Monday, December 22, 2008

Because He is Loved

"Kids with Down's are so loving," has been a constant refrain from friends and family as they address Bear's diagnosis. Funny, because 6 weeks ago, I would have said the same thing. Now, however, I realize that too often we take for granted that love is not something that is just assumed or granted simply because of a condition. Down Syndrome does not guarantee lovingness. Bear is no more likely to be loving than any other baby. He will be loving because he is first loved. (This sounds oddly familiar.) How would Bear possibly know what it is to be loving if we first didn't love him? He wouldn't. What we do know about children with DS is that they are more accepting of people and situations because they are not hindered by or burdened with the trivial and petty things that bog us down or keep us from reaching out to others. All it takes for a child with DS is to know that someone or something is good and they embrace that with joy.

The other refrain we keep getting is, "God only gives his 'special' gifts to 'special' people." Now, I've been raised in a Christian home, have gone to church all my life, and still recognize this as Christianese. This makes it sound as though God sits in Heaven and has a quota of babies with Down Syndrome that he must give away each year, so he seeks out only the most deserving couples to give them to (must give credit to Dan for these words). If God only gives his special gifts to special people, then why at Walmart the other day did I see a girl with DS who was obviously unkempt and probably had not been afforded all of the services possible for her? Would society say that her mother was a special person to receive such a special gift? I think not. If my first instinct was to judge that mother, I can only imagine what someone who has not been affected by DS would think.

Isn't it possible that sometimes God just lets life happen?? Dan and I are no more special than my sister and her husband who are expecting and will probably have a "normal" little boy. Why would we assume that we're set apart because God's given us Bear? Isn't it possible that we simply have to arise to whatever life gives us and be faithful in those things? I think God receives more glory in that response than if we say that God's given a special gift to a special couple. That steals the glory from God and places it on Dan and me.

Monday, December 8, 2008

Husbands and Wives

Marriage takes work. There are so many marriages that crumble over such trivial things (money, sex, lack of communication). I've prided myself on how strong my marriage is to fortunate I am to be in love with and married to my best friend. Poor Dan...I couldn't ask for a better man in the world. He is so strong, so patient, so understanding with me. I pretty much had a melt down last night, just when I thought I was on the upswing and everything was better. I just feel so alone, no matter how much encouragement and kind words people offer. Thank goodness for a loving man to go through this with me, who can kiss it and make it all better.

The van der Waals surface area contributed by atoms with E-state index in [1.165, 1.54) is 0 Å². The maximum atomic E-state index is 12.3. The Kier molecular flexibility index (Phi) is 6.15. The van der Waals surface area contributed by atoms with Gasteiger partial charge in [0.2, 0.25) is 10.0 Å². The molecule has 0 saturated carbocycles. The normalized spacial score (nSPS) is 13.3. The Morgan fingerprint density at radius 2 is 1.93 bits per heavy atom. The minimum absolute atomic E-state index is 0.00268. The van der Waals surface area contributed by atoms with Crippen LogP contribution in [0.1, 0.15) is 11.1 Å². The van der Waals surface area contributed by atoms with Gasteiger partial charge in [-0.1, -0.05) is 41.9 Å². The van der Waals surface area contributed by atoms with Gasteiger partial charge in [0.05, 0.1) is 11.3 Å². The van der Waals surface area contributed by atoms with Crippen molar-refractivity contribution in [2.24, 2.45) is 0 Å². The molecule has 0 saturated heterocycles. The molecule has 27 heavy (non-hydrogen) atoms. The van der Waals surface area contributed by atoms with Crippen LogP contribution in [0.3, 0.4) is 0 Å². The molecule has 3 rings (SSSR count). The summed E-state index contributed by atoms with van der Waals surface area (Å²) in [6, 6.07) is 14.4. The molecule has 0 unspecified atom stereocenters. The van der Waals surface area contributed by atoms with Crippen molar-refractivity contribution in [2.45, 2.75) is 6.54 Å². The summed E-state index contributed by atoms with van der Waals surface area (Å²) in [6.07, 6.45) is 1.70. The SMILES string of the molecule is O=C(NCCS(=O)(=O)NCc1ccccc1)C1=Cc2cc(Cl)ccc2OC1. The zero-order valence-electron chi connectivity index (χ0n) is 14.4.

Friday, December 5, 2008


I love the game of know, the game where you're given a word that you have to describe to your teammates without using the list of words on the card or you get beeped by an opponent. My family has laughed our way through many rounds of this wonderfully frustrating game.

However, I've found that something else is now taboo in my life. The words Down syndrome can't seem to be uttered by anyone. It's like people are afraid that I'll break down if they say the words while we're talking. I just want everyone to know it's ok to ask. Dan and I bring it up, but people continue to shy away from it. I'm not sure how to make it more comfortable for others. I mean, this is everyday life for us now, so it has to be normal, even if it's not "normal" for others.

Answered Prayer

I had an ah ha moment the other epiphany. As Krista and I sat and visited, I shared w/ her about how when Bear and I were still in the hospital, I sat there holding him one day and just began to pray for him. (Remember, this was pre-diagnosis) My prayer was that he would love passionately, be kind and compassionate, bring joy to others' lives, and be best friends with his daddy. While Krista and I were talking, it suddenly hit me: God's already answering those prayers...maybe just a little differently than how I had dreamed.

Tuesday, December 2, 2008

On the way up

It's amazing how quickly a heart can change. A week ago I was sad, grieving, a little angry. Today, I'm excited. I'm looking forward to what's to come. I've been in touch w/ our local parent support group and we've been invited to attend their Christmas party next week to meet some of the parents and kids. As much as every parent wants their child to be unique, to stand out, to be an individual, I am assured that my child will be a trailblazer. He won't be just another kid like the hundreds around him. He will be different and will be known for being different. My prayer continues to be that he loves passionately, has a huge heart, and brings joy to every person and situation he touches. So far so good.

I sent an email out to my co-workers today announcing Bear's condition. I asked that they not apologize because we aren't sad or sorry, and for some reason that tends to be our natural response as humans...why is it we automatically see this as bad news?